MakuluLinux 8.0 -- Running the Cinnamon desktop
(full image size: 703kB, resolution: 1280x1024 pixels)
Chakra GNU/Linux 2015.03
Neophytos Kolokotronis has announced the release of Chakra GNU/Linux 2015.03, a new update in the project's "Euler" series which follows the KDE 4.14 line: "The Chakra team is happy to announce the third release of the Chakra Euler series. This is a maintenance release to fix some installation issues and provide all the updated packages that landed in the stable repositories since the previous release. The main new feature is that our ISO now supports booting and installing on UEFI systems! We are aware that everybody is looking ahead into Plasma 5 and we are working on the transition, but we believe it is too early for this to be shipped by default and decided to wait for a little bit longer until Plasma 5 has matured and more KDE Applications have switched to Frameworks 5. This ISO ships with the following notable packages and updates: KDE Applications 14.12.2, except for the applications that have been ported to frameworks 5, which will remain on their 4.14.3 versions; kde-workspace 4.11.16 and kdelibs 4.14.5; Frameworks 5.7; Calligra 2.9.0..." The release announcement.
chakra 2015.03 -- Running the KDE desktop
(full image size: 469kB, resolution: 1280x1024 pixels)
John Martinson has announced the release of Robolinux 7.8.3, the latest update of the beginner-friendly distribution based on Debian's stable branch: "Robolinux is very pleased to announce 'Ultra X10 Privacy and Security!' built into all eight Robolinux GNOME, KDE, Xfce and LXDE 32-bit and 64-bit editions which include the following new powerful privacy and security applications: Tor anonymous browser, Tor anonymous chat, a new Robolinux application called 'Stealth Text Vault'; BleachBit data scrubber; PGP email encryption for Thunderbird. Unfortunately privacy and security on the Internet are turning into a complete nightmare, so Robolinux has taken serious action. All eight of these new releases are a direct result of our users asking for more privacy and security applications after we released 7.8.2 on February 22nd which had JonDo anonymous encrypted browsing, KeePass for encrypting all passwords...." Visit the project's SourceForge page to read the full release announcement.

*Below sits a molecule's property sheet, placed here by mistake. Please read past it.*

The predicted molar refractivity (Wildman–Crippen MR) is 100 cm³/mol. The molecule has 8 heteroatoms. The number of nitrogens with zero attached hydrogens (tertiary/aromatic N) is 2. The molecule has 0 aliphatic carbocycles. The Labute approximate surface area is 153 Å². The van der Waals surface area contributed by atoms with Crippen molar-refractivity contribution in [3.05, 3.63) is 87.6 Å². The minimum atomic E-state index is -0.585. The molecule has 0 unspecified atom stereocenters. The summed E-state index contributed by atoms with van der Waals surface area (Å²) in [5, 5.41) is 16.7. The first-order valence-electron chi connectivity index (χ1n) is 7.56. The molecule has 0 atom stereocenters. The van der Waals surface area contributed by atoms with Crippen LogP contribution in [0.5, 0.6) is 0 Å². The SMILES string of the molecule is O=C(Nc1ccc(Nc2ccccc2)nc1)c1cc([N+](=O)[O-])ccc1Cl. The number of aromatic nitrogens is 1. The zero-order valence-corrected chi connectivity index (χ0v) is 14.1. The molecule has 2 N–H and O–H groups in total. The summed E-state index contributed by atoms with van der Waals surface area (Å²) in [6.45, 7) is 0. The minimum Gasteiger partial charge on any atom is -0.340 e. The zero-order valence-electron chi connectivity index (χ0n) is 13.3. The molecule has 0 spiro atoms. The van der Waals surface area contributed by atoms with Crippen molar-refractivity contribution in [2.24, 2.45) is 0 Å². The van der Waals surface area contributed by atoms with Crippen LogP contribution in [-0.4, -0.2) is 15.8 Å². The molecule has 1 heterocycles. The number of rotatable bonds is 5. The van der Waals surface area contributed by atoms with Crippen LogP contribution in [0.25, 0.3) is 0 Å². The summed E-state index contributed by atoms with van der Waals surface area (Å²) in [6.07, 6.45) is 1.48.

* * * * *
Development, unannounced and minor bug-fix releases
|Upcoming Releases and Announcements
Summary of expected upcoming releases
Distributions added to waiting list|
- Linkat. Linkat is a GNU/Linux distribution designed for use in education systems. The distribution is developed for Catalan-speaking people.
- FibreOS. FibreOS utilizes a custom, optimized and hardened Ubuntu environment, based on Ubuntu 14.04 LTS. FibreOS is a secure and anonymous operating system. Anyone with a PC or laptop will be able to use FibreOS because the OS and wallet data files are stored on a USB.
* * * * *
DistroWatch database summary
* * * * *
This concludes this week's issue of DistroWatch Weekly. The next instalment will be published on Monday, 23 March 2015. To contact the authors please send email to:
- Jesse Smith (feedback, questions and suggestions: distribution reviews, questions and answers, tips and tricks)
- Ladislav Bodnar (feedback, questions, suggestions and corrections: news, donations, distribution submissions, comments)
If you've enjoyed this week's issue of DistroWatch Weekly, please consider sending us a tip.
(Tips this week: 0, value: US$0.00)
|Linux Foundation Training
|• Issue 754 (2018-03-12): Reviewing Sabayon and Antergos, the growing Linux kernel, BSDs getting CPU bug fixes, Manjaro builds for ARM devices|
|• Issue 753 (2018-03-05): Enso OS 0.2, KDE Plasma 5.12 features, MX Linux prepares new features, interview with MidnightBSD's founder|
|• Issue 752 (2018-02-26): OviOS 2.31, performing off-line upgrades, elementary OS's new installer, UBports gets test devices, Redcore team improves security|
|• Issue 751 (2018-02-19): DietPi 6.1, testing KDE's Plasma Mobile, Nitrux packages AppImage in default install, Solus experiments with Wayland|
|• Issue 750 (2018-02-12): Solus 3, getting Deb packages upstream to Debian, NetBSD security update, elementary OS explores AppCentre changes|